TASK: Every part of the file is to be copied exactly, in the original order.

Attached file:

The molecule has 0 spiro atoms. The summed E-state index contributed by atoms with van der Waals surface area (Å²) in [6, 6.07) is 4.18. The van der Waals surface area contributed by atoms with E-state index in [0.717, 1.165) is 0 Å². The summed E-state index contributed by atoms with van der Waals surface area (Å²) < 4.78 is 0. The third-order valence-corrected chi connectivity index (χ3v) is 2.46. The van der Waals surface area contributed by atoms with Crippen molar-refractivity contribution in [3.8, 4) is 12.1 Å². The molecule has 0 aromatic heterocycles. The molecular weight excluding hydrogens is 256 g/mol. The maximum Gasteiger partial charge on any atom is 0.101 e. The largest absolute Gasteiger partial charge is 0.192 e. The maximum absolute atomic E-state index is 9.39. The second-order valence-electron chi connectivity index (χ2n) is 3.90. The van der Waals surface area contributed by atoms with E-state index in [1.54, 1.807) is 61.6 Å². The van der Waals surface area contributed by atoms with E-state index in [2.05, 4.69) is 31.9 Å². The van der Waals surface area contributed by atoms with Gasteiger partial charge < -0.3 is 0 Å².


The molecule has 0 spiro atoms. The summed E-state index contributed by atoms with van der Waals surface area (Å²) in [6, 6.07) is 4.18. The van der Waals surface area contributed by atoms with E-state index in [0.717, 1.165) is 0 Å². The summed E-state index contributed by atoms with van der Waals surface area (Å²) < 4.78 is 0. The third-order valence-corrected chi connectivity index (χ3v) is 2.46. The van der Waals surface area contributed by atoms with Crippen molar-refractivity contribution in [3.8, 4) is 12.1 Å². The molecule has 0 aromatic heterocycles. The molecular weight excluding hydrogens is 256 g/mol. The maximum Gasteiger partial charge on any atom is 0.101 e. The largest absolute Gasteiger partial charge is 0.192 e. The maximum absolute atomic E-state index is 9.39. The second-order valence-electron chi connectivity index (χ2n) is 3.90. The van der Waals surface area contributed by atoms with E-state index in [1.54, 1.807) is 61.6 Å². The van der Waals surface area contributed by atoms with E-state index in [2.05, 4.69) is 31.9 Å². The van der Waals surface area contributed by atoms with Gasteiger partial charge < -0.3 is 0 Å².